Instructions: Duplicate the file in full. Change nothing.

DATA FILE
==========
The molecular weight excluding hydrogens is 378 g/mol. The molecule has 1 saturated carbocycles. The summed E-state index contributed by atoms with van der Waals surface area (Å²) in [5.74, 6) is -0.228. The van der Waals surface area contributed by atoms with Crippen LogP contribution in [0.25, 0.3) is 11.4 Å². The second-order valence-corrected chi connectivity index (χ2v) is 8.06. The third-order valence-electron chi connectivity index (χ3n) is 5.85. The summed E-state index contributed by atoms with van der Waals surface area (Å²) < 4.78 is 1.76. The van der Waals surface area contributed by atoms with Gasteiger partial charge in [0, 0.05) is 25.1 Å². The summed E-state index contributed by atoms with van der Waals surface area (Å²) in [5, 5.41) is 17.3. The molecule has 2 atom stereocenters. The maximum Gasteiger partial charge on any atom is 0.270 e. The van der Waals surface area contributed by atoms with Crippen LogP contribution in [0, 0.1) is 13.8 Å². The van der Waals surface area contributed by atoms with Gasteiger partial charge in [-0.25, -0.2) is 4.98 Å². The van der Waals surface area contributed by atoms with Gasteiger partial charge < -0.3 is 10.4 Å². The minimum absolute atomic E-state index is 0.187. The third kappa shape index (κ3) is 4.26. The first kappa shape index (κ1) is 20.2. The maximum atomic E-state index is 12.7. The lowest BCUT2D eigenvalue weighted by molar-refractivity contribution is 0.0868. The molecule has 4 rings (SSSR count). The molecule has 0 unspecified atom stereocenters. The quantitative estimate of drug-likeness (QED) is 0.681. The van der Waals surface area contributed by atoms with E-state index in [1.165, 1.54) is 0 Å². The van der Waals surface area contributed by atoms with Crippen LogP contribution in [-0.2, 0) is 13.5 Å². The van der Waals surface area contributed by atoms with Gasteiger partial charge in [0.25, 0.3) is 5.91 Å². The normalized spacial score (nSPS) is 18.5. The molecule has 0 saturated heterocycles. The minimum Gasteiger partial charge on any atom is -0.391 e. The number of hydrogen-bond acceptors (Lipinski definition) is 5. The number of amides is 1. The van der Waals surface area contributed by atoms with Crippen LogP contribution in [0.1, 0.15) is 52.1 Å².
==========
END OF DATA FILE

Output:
The molecular weight excluding hydrogens is 378 g/mol. The molecule has 1 saturated carbocycles. The summed E-state index contributed by atoms with van der Waals surface area (Å²) in [5.74, 6) is -0.228. The van der Waals surface area contributed by atoms with Crippen LogP contribution in [0.25, 0.3) is 11.4 Å². The second-order valence-corrected chi connectivity index (χ2v) is 8.06. The third-order valence-electron chi connectivity index (χ3n) is 5.85. The summed E-state index contributed by atoms with van der Waals surface area (Å²) < 4.78 is 1.76. The van der Waals surface area contributed by atoms with Gasteiger partial charge in [0, 0.05) is 25.1 Å². The summed E-state index contributed by atoms with van der Waals surface area (Å²) in [5, 5.41) is 17.3. The molecule has 2 atom stereocenters. The maximum Gasteiger partial charge on any atom is 0.270 e. The van der Waals surface area contributed by atoms with Crippen LogP contribution in [0, 0.1) is 13.8 Å². The van der Waals surface area contributed by atoms with Gasteiger partial charge in [-0.25, -0.2) is 4.98 Å². The van der Waals surface area contributed by atoms with Gasteiger partial charge < -0.3 is 10.4 Å². The minimum absolute atomic E-state index is 0.187. The third kappa shape index (κ3) is 4.26. The first kappa shape index (κ1) is 20.2. The maximum atomic E-state index is 12.7. The lowest BCUT2D eigenvalue weighted by molar-refractivity contribution is 0.0868. The molecule has 4 rings (SSSR count). The molecule has 0 unspecified atom stereocenters. The quantitative estimate of drug-likeness (QED) is 0.681. The van der Waals surface area contributed by atoms with E-state index in [1.165, 1.54) is 0 Å². The van der Waals surface area contributed by atoms with Crippen LogP contribution in [-0.2, 0) is 13.5 Å². The van der Waals surface area contributed by atoms with Gasteiger partial charge in [0.25, 0.3) is 5.91 Å². The normalized spacial score (nSPS) is 18.5. The molecule has 0 saturated heterocycles. The minimum Gasteiger partial charge on any atom is -0.391 e. The number of hydrogen-bond acceptors (Lipinski definition) is 5. The number of amides is 1. The van der Waals surface area contributed by atoms with Crippen LogP contribution in [0.1, 0.15) is 52.1 Å².